Turbines submerged in water (Part 1)

We as human beings like to come up with new, innovative things and we invent something new almost every day. Even if something already exists we do our best to beat the ”good ol’ thing” and make it even better.

This article (in all four parts) is dedicated to hydro-power plants (and it’s turbines) since they are a very big deal. In 2016, about 16,4% of world’s electricity was produced by hydro-power and it presented 85% of produced electricity from all available (so-called) renewable and sustainable resources. This is why, I believe, this topic deserves to be described in depth. In the first part, I will talk about turbines, that are helping to obtain energy from the rivers and in the second part, I will cover the ones submerged in seas and oceans. The third and fourth article will be dedicated to cover the topics related to research before and after the construction and their influence on the environment.

Related article: The truth behind hydropower plants

The turbines in hydropower plants, that are constructed on rivers are usually very hard to see – not because they would be so small but because they occupy a special place in the heart of the construction. There are about 8 different types of turbines being used in such constructions. The place, which a turbine will occupy is very carefully chosen (and approved by many calculations) and the whole construction is often adapted so that the turbine can do it’s best and obtain as much energy as possible. The whole process works on a very simple idea – the blades are attached to a rotor, that moves along the stator and because of this movement, the energy is being generated. You can see a good sketch here

underwater turbine

Why do we like hydropower so much?

Come on, have you seen how much water is freely flowing around most of the world? And we are just letting it do so, not making anything out of it… Seriously!? Of course, we needed to do something to use the situation to our advantage (and not look twice at how everything else takes it)!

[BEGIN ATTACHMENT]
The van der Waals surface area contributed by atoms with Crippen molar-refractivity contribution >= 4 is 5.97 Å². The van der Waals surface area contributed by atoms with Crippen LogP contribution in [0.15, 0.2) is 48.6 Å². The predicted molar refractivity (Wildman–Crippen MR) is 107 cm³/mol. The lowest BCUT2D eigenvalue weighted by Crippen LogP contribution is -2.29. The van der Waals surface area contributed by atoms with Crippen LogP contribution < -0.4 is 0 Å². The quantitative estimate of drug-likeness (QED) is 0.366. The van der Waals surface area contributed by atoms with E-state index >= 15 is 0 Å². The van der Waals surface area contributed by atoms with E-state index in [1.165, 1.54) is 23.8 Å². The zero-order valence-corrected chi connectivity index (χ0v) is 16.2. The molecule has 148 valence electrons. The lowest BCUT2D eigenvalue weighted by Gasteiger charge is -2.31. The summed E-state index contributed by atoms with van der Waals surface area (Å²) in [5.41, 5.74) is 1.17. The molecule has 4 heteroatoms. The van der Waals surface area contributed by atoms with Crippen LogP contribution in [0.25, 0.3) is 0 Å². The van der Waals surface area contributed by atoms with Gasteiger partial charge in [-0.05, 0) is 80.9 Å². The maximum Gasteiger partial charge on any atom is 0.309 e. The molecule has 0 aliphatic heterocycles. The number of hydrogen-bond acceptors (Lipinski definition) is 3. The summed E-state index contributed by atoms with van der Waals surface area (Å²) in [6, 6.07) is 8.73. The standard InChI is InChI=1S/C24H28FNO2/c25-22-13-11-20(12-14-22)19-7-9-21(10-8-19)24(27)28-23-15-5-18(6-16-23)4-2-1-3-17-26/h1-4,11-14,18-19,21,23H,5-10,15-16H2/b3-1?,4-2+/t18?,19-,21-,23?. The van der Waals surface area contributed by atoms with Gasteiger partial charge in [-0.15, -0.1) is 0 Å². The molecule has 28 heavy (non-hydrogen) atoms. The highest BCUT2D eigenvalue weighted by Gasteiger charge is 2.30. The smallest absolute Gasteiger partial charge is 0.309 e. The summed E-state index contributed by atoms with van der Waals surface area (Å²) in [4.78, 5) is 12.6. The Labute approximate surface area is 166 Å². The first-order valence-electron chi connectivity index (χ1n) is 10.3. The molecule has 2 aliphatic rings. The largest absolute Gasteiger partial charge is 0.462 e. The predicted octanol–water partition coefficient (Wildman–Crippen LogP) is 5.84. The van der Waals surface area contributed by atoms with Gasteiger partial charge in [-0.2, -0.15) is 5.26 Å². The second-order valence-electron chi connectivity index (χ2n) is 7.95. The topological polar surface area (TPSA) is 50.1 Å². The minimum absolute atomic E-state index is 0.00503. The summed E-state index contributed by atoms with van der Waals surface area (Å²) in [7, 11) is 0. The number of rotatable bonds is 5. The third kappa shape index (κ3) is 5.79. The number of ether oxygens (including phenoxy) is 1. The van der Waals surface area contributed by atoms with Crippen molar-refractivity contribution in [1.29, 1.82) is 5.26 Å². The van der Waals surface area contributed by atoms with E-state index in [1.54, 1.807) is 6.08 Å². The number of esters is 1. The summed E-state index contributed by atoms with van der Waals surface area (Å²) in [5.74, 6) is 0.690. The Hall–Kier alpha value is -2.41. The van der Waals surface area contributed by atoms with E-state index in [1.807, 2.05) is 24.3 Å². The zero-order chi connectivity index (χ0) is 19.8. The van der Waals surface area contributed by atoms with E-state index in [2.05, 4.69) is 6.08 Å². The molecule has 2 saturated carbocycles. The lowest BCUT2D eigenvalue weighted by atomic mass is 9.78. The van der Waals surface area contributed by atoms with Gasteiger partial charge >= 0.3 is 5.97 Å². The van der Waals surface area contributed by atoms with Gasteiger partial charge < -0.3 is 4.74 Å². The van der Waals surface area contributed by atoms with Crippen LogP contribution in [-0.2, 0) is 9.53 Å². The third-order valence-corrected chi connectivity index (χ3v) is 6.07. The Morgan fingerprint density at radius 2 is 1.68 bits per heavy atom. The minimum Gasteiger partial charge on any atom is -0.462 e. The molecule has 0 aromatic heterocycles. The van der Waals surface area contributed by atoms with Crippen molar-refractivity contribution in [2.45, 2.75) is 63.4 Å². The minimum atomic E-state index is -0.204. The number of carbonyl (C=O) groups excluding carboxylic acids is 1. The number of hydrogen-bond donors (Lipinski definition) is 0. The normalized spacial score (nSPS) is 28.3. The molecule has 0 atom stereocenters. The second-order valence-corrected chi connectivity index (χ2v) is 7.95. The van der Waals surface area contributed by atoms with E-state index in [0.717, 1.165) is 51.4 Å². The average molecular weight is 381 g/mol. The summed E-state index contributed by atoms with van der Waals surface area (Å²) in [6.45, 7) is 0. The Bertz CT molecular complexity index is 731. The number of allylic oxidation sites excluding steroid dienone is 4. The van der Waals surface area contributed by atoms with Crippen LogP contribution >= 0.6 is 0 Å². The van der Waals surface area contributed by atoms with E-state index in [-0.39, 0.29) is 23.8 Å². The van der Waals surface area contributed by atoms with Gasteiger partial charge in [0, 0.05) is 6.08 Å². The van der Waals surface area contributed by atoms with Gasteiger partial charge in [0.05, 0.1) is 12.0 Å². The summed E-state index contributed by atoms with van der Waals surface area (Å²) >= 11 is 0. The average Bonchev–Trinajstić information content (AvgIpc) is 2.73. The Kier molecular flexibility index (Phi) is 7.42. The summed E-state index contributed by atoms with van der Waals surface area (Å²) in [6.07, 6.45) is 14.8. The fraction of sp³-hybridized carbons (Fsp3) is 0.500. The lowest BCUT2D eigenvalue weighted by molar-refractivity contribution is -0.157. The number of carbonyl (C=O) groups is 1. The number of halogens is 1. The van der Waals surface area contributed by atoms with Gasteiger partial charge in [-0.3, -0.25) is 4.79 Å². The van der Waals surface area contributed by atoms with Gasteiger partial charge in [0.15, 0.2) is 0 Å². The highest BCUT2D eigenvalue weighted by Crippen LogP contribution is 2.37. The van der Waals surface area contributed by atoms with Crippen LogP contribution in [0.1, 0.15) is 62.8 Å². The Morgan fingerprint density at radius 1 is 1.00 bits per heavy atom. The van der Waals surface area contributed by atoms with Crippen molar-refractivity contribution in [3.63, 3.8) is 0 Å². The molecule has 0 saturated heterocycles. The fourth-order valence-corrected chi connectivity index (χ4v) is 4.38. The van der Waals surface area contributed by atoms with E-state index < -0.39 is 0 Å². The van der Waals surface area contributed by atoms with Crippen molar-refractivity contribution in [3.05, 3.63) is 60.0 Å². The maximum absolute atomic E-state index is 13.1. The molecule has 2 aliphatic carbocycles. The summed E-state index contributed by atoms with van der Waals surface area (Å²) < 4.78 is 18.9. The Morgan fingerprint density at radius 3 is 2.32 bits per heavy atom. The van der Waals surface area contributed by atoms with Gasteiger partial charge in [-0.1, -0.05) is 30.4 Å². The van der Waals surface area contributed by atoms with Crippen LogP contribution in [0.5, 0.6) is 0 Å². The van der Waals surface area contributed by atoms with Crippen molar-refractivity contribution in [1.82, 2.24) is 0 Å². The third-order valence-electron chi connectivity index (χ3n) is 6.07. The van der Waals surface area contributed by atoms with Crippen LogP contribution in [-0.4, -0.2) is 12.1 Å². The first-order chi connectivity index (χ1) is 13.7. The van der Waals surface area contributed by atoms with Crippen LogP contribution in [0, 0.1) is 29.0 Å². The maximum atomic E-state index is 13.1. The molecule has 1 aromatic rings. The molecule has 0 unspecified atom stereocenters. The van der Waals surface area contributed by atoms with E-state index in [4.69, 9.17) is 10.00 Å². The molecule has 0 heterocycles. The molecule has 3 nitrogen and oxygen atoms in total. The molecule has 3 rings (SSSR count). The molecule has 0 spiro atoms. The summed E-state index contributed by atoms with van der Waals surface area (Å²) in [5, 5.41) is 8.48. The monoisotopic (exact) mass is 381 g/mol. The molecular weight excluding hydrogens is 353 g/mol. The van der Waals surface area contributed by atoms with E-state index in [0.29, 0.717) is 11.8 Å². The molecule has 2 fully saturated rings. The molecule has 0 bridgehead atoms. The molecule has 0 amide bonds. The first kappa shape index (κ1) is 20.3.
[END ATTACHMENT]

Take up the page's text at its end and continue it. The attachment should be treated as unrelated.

The water, that is used for obtaining the power is usually not heavily polluted and since most of the world doesn’t yet feel the problem of not having drinking water, we don’t really give much thought to it. In our eyes, the water has always been there and will always be there and this is also why we refer to it as renewable and sustainable energy. Until the water resources will become really scarce or until we raise our knowledge of all the consequences we are making, our beliefs will stay the same and we will continue to manipulate water resources indefinitely.

The good thing when building a power plant on the river is, that the water is actually very easy to manage. All we need to do is to build a dam, and not allow the water to pass through. The biggest dam ever built is called Three Gorges dam and is located in China. This power plant is capable of producing 22500 mW (22500000 kW) of power, which is equivalent to the amount of energy produced with fifteen nuclear reactors! Moreover, we can produce this crazily high amounts of electricity with very low operating and maintenance costs. Another positive aspect of having a dam built is its capability to protect the areas behind it from floods. The construction is capable of holding back large amounts of water, that can come with heavy rain or by thawing of snow in the mountains.